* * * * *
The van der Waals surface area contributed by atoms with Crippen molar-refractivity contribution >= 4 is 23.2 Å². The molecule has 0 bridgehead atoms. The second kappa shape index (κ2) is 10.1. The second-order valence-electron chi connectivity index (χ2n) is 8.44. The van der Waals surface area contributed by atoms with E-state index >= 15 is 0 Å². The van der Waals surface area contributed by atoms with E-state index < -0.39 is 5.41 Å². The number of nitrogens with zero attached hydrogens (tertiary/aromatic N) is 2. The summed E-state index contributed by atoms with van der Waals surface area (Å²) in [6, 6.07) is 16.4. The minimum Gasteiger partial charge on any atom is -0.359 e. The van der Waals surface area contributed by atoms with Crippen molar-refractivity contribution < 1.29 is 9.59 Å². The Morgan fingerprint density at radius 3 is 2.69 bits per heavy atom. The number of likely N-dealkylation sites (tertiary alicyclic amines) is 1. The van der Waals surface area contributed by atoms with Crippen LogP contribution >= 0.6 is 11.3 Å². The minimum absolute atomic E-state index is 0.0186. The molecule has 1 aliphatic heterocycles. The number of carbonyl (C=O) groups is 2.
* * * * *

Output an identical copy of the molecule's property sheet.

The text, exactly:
The van der Waals surface area contributed by atoms with Crippen molar-refractivity contribution >= 4 is 23.2 Å². The molecule has 0 bridgehead atoms. The second kappa shape index (κ2) is 10.1. The second-order valence-electron chi connectivity index (χ2n) is 8.44. The van der Waals surface area contributed by atoms with E-state index >= 15 is 0 Å². The van der Waals surface area contributed by atoms with E-state index < -0.39 is 5.41 Å². The number of nitrogens with zero attached hydrogens (tertiary/aromatic N) is 2. The summed E-state index contributed by atoms with van der Waals surface area (Å²) in [6, 6.07) is 16.4. The minimum Gasteiger partial charge on any atom is -0.359 e. The van der Waals surface area contributed by atoms with Crippen molar-refractivity contribution < 1.29 is 9.59 Å². The Morgan fingerprint density at radius 3 is 2.69 bits per heavy atom. The number of likely N-dealkylation sites (tertiary alicyclic amines) is 1. The van der Waals surface area contributed by atoms with Crippen LogP contribution >= 0.6 is 11.3 Å². The minimum absolute atomic E-state index is 0.0186. The molecule has 1 aliphatic heterocycles. The number of carbonyl (C=O) groups is 2.